Even as a historian, I’ve always hated the expression “those who ignore the past are doomed to repeat it.” It’s a silly way of oversimplifying history’s relevance to the present by suggesting that it offers some kind of easy map we can use to avoid catastrophe. If life were so simple, it wouldn’t be so unpleasant in the first place. But, in reading a book like White Collar, one can also remember that studying the past can carry uncomfortable echoes to what’s going on now. At a time when income inequality is matching the heights of 1929, deregulated banks can make investment decisions that may be extraordinarily responsible without fear of oversight, and working people are once again without unions, White Collar is a discomfiting reminder that crisis can always just be around the corner.
White Collar was written from 1935 to 1938 by Giacomo Patri, an Italian immigrant to the United States who settled in San Francisco. Patri worked as an advertising illustrator and newspaperman for the San Francisco Chronicle before teaching art for most of the remainder of his life. Patri was a leftist and committed union man, though he approached support for unions from an unusual angle. Crippled by polio, Patri never worked as an industrial laborer; he was a white-collar laborer for his entire life. That is the point of White Collar: it tells the story of an advertising man and his family, first forced into unemployment by the Stock Market crash, then into debt, medical crises, and finally homelessness.
How is the book told? That’s really the fascinating part: it is almost entirely wordless, with only a few simple words in the linocuts themselves. Speaking of the linocuts, this is not a typically illustrated book. Patri spent years cutting the linoleum shapes and then pressing them into paper; the result is a book of striking depth and shading. The style of illustration is typical of the 1930s, an aesthetic that’s probably better known for the 21st-century audience through Bioshock or other deliberately retro properties. It’s still strikingly experimental, which says something that the book is coming up on its eightieth birthday.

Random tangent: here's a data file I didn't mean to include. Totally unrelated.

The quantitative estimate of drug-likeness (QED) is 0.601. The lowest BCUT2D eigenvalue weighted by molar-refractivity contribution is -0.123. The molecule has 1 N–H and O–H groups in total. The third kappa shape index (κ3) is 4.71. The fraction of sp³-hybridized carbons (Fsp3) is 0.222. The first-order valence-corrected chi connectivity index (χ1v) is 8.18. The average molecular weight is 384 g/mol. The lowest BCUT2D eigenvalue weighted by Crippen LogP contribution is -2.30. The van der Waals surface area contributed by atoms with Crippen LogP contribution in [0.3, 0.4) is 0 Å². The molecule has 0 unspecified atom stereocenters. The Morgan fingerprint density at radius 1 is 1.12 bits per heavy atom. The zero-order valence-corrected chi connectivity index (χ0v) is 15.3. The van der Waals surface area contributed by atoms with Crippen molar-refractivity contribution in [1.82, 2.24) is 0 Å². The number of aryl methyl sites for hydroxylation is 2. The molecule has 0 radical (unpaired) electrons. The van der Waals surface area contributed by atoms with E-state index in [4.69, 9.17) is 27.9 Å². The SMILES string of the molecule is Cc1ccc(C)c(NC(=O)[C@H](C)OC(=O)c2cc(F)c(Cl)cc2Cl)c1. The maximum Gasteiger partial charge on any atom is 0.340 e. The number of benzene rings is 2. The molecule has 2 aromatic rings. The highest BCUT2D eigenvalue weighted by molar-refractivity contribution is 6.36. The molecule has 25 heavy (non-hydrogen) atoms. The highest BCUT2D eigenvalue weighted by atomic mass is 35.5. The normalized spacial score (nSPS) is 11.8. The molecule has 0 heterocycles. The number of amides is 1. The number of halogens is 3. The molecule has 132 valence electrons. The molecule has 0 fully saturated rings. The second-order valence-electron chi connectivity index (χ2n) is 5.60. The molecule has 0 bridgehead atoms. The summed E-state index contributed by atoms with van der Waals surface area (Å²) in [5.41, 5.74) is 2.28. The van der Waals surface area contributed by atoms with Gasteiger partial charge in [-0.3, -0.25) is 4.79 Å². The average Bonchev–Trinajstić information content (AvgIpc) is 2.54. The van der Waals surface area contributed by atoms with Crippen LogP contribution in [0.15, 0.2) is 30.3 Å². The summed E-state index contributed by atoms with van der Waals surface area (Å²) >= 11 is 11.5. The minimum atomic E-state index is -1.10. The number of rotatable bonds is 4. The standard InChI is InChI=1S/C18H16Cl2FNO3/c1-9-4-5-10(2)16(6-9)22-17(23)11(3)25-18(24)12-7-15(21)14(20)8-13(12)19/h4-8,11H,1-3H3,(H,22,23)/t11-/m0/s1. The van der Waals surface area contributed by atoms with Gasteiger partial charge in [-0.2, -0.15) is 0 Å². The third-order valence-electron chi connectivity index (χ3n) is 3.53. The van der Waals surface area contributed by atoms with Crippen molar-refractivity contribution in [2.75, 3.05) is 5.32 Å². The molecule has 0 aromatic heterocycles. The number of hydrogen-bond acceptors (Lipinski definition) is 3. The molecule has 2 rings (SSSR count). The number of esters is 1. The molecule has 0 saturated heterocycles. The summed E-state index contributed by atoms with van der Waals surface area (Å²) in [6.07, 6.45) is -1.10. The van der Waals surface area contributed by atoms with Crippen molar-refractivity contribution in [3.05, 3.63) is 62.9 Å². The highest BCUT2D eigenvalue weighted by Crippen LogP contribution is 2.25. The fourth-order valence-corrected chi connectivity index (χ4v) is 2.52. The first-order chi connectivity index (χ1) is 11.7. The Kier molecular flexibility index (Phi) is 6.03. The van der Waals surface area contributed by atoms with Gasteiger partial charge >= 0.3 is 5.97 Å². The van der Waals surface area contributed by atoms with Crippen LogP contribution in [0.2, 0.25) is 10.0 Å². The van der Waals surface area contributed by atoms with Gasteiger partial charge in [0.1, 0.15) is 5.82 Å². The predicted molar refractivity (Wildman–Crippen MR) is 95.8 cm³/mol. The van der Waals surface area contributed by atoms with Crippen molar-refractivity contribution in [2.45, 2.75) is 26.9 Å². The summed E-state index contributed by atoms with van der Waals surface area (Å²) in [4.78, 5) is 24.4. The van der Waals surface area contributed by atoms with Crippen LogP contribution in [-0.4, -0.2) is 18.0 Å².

Some of the references might be a touch over the head of the average reader. Most people know the NRA as the National Rifle Association, not as the National Recovery Administration, and a scene with NRA flags being hoisted will have lost its significance for most. Yet the really striking thing to me is to what extent the specific struggles are still so contemporary. When the man and his wife are forced to jump through hoops trying to find a doctor who will perform an abortion, it is reminiscent of the closure of abortion clinics in some states. Likewise, the debt they run up finally from a doctor drives them that much closer to bankruptcy.
Most of all, the central theme of the book is in some ways more relevant than it was when Patri was writing this. The fight to unionize was strongest in factories and mines, not for advertising illustrators and clerks. Today the industrial sector has shrunk in this country, and it’s unlikely to ever regain the size it once had. By contrast, the number of white-collar workers has grown along with workers in the service industry, and more workers are interested in unionizing as time goes on.
If the past doesn’t offer an exact guide to what we should do today, it can present parallels for our own lives. If as Peter Kuper suggests we have more in common with the men and women of the 1920s than we do with the people of the 1960s or 1970s, then we ought to consider the challenges they faced and how they responded. We need not copy them exactly in order to draw something useful from them.
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White Collar Writer/Artist: Giacomo Patri Publisher: Dover Press Price: $24.95 Format: Hardcover; Print